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May 22, 2024
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Politics Romanian News

Romania: Enforcing Mandatory Democracy

More than 60% of Romanians agree with compulsory voting, arguing that a higher turnout can improve things; according to a survey conducted by INSCOP. 10 years ago, this percentage was almost 20% lower. This is when a decision to enforce mandatory democracy in Romania could be taken. Four European states enforce democracy by mandatory voting: Belgium, Cyprus, Greece and Luxembourg.

62.2% of Romanians agree with mandatory voting because they think that things can improve if more people come to vote (compared to 44.6% in 2014). On the opposite pole, 35.6% are against compulsory voting because they think the current political class cannot improve things (compared to 41.7% in 2014). The share of non-responses is 2.2% (compared to 13.6% in 2014).

Those who agree with mandatory voting are especially PSD-PNL (social-liberals) voters, young people under 30, those with primary or secondary education, inactive potentially active, rural residents and those with a lower income. ADU (The United Right Political Alliance) voters, people with higher education, residents of large urban areas and state employees are against compulsory voting in a higher proportion than the other population categories.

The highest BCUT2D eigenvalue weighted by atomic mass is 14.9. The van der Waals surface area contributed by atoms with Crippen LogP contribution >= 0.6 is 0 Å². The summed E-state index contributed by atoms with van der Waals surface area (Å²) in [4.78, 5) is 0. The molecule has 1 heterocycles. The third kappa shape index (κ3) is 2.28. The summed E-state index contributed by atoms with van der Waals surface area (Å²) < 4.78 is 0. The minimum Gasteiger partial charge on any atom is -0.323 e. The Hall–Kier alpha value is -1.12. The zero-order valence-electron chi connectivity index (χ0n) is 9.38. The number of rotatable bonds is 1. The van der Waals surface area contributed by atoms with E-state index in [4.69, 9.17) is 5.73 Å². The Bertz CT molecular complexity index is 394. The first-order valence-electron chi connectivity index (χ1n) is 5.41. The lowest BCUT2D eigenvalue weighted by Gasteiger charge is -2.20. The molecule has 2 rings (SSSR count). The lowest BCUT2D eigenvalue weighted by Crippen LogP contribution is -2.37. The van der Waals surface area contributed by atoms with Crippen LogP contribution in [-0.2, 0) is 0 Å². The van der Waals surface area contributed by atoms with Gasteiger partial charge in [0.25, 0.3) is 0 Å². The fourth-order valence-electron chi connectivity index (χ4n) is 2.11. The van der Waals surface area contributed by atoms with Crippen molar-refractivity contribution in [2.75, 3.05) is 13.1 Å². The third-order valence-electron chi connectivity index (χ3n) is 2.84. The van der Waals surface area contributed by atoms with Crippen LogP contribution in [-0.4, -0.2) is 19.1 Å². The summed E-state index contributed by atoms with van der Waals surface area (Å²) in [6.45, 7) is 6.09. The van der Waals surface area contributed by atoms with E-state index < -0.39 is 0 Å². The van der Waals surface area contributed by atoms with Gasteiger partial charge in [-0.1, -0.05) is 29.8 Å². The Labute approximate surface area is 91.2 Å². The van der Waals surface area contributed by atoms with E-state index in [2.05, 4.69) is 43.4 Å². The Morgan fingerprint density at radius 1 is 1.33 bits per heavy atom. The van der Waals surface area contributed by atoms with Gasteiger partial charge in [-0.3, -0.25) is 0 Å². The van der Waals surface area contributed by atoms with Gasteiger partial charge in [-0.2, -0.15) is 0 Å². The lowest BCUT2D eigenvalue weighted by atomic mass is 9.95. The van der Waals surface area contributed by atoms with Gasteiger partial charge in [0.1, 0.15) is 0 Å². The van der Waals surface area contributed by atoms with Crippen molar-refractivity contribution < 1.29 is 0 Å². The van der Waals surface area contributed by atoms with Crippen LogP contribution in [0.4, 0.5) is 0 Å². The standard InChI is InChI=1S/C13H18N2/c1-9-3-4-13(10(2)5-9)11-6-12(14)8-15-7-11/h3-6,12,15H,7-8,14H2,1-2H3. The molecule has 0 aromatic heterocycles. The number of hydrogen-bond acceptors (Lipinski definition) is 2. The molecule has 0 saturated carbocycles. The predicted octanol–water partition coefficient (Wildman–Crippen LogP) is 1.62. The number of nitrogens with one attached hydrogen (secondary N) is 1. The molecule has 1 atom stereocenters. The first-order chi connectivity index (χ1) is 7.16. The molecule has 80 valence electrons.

The democratic deficit fueled by the low voting attendance rates produced changes in the attitude of Romanians towards the hypothesis of the introduction of compulsory voting. If ten years ago, less than half of Romanians (45%) agreed with compulsory voting, today almost two-thirds of the population (62%) support the introduction of compulsory voting in the idea that if more people come to vote, they can change things for the better. It is a significant increase that reflects a higher interest in democratic processes, as well as an understanding of the fact that without a high voter turnout, the legitimacy of leaders and progress in society is impossible. PSD-PNL (74%) and AUR (68%) voters are more enthusiastic supporters of compulsory voting and, to a slightly lesser extent, ADU voters (58%). Also, somewhat surprising and dissonant compared to the lower voter turnout rates, young people aged 18-29 support compulsory voting in higher proportions (68%) compared to the other age categories.

Remus Ştefureac, director of INSCOP Research

INSCOP Research carried out the opinion poll at the behest of News.ro Press Agency. The data were collected between April 12 and 20, through the CATI method (telephone interviews), through the questionnaire.

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